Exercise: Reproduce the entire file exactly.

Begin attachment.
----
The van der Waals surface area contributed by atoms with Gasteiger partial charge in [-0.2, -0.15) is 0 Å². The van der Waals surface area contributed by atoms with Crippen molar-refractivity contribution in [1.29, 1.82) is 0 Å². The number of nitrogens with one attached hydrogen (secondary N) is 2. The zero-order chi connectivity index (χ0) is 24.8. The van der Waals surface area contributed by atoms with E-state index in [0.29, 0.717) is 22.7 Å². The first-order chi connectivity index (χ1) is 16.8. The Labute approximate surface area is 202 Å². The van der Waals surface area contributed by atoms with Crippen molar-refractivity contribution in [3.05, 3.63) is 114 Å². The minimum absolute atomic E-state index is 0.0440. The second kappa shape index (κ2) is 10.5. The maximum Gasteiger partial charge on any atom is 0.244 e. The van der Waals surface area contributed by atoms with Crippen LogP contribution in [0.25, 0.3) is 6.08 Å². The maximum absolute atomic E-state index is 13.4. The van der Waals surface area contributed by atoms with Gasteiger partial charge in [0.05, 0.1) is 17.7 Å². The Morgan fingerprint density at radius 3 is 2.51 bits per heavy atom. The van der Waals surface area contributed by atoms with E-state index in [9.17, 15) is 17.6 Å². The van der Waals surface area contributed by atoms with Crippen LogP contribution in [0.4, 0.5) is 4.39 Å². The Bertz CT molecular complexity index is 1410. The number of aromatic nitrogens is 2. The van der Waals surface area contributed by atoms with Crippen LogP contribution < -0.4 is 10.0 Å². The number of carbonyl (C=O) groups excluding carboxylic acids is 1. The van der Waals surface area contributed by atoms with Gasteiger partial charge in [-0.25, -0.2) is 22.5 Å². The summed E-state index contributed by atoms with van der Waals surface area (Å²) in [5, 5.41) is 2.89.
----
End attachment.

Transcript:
The van der Waals surface area contributed by atoms with Gasteiger partial charge in [-0.2, -0.15) is 0 Å². The van der Waals surface area contributed by atoms with Crippen molar-refractivity contribution in [1.29, 1.82) is 0 Å². The number of nitrogens with one attached hydrogen (secondary N) is 2. The zero-order chi connectivity index (χ0) is 24.8. The van der Waals surface area contributed by atoms with E-state index in [0.29, 0.717) is 22.7 Å². The first-order chi connectivity index (χ1) is 16.8. The Labute approximate surface area is 202 Å². The van der Waals surface area contributed by atoms with Crippen molar-refractivity contribution in [3.05, 3.63) is 114 Å². The minimum absolute atomic E-state index is 0.0440. The second kappa shape index (κ2) is 10.5. The maximum Gasteiger partial charge on any atom is 0.244 e. The van der Waals surface area contributed by atoms with Crippen LogP contribution in [0.25, 0.3) is 6.08 Å². The maximum absolute atomic E-state index is 13.4. The van der Waals surface area contributed by atoms with Gasteiger partial charge in [0.05, 0.1) is 17.7 Å². The Morgan fingerprint density at radius 3 is 2.51 bits per heavy atom. The van der Waals surface area contributed by atoms with E-state index in [9.17, 15) is 17.6 Å². The van der Waals surface area contributed by atoms with Crippen LogP contribution in [0.4, 0.5) is 4.39 Å². The Bertz CT molecular complexity index is 1410. The number of aromatic nitrogens is 2. The van der Waals surface area contributed by atoms with Crippen LogP contribution < -0.4 is 10.0 Å². The number of carbonyl (C=O) groups excluding carboxylic acids is 1. The van der Waals surface area contributed by atoms with Gasteiger partial charge in [-0.25, -0.2) is 22.5 Å². The summed E-state index contributed by atoms with van der Waals surface area (Å²) in [5, 5.41) is 2.89.